In the first trial alleging fraud on the part of banks toward the United States, a Bank of America whistleblower has come forward and testified that the bank had in place a system that could approve a home mortgage loan in 13 minutes.
The system could move a loan from submitted from review to “cleared-to-close” in 13 minutes. Opponents of the practice claim that there was no way for the process to properly evaluate the validity of loans, according to Bloomberg. Representatives of the bank claim that the process properly vetted loan applications and that no misrepresentation had been made to the government.
“The banks could care less about the quality of the loans because they were packaging them up, selling the bundles, getting the risk off their balance sheet and making hundreds of millions in the process,” commented Peter Mougey, an attorney with the Levin, Papantonio law firm who leads the firm’s business torts department. “Fast food owners don’t eat their own cheeseburgers, they sell them. Same as the banks. They aren’t stupid.”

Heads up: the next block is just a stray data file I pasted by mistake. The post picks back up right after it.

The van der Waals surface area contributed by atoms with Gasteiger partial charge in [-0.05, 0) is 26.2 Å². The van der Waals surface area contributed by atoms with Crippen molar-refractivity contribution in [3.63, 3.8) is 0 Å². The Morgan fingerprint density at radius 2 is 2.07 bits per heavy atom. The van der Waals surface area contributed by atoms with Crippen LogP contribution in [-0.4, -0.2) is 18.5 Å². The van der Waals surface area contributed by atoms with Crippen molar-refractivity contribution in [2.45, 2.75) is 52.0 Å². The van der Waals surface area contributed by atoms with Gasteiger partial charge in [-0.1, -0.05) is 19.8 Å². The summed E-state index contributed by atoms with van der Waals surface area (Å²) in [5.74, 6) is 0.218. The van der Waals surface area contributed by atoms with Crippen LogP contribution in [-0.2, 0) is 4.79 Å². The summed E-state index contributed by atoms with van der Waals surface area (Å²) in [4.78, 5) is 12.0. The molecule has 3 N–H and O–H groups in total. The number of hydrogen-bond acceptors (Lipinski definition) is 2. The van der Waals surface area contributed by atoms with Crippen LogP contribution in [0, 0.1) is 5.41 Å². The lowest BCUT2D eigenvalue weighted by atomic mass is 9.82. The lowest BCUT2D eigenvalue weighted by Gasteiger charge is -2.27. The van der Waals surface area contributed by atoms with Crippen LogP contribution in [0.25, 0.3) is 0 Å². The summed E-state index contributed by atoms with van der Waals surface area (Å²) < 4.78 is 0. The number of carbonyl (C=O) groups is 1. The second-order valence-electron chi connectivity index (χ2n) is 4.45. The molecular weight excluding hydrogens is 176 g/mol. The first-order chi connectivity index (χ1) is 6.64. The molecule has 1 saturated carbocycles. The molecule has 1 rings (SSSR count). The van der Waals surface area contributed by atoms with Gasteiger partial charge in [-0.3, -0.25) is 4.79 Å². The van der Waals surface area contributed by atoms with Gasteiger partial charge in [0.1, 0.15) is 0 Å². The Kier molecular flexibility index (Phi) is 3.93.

The lending strategy was exposed by Edward O’Donnell, a former employee of Bank of America and who now works for Fannie Mae and Freddie Mac, under the federal False Claims Act. The Act provides incentives and protections for individuals to come forward and report their knowledge of groups submitting false claims for payment.
“The provisions of the False Claims Act that protect whistleblowers and provide them with compensation for their efforts are a strong reminder to businesses who seek to defraud the government that such practices will be vigorously prosecuted,” added Christopher Paulos, an attorney with the Levin, Papantonio law firm who practices in the areas of qui tam or whistleblower and business litigation.
O’Donnell was employed by Countrywide, a unit that was acquired by Bank of America in 2008.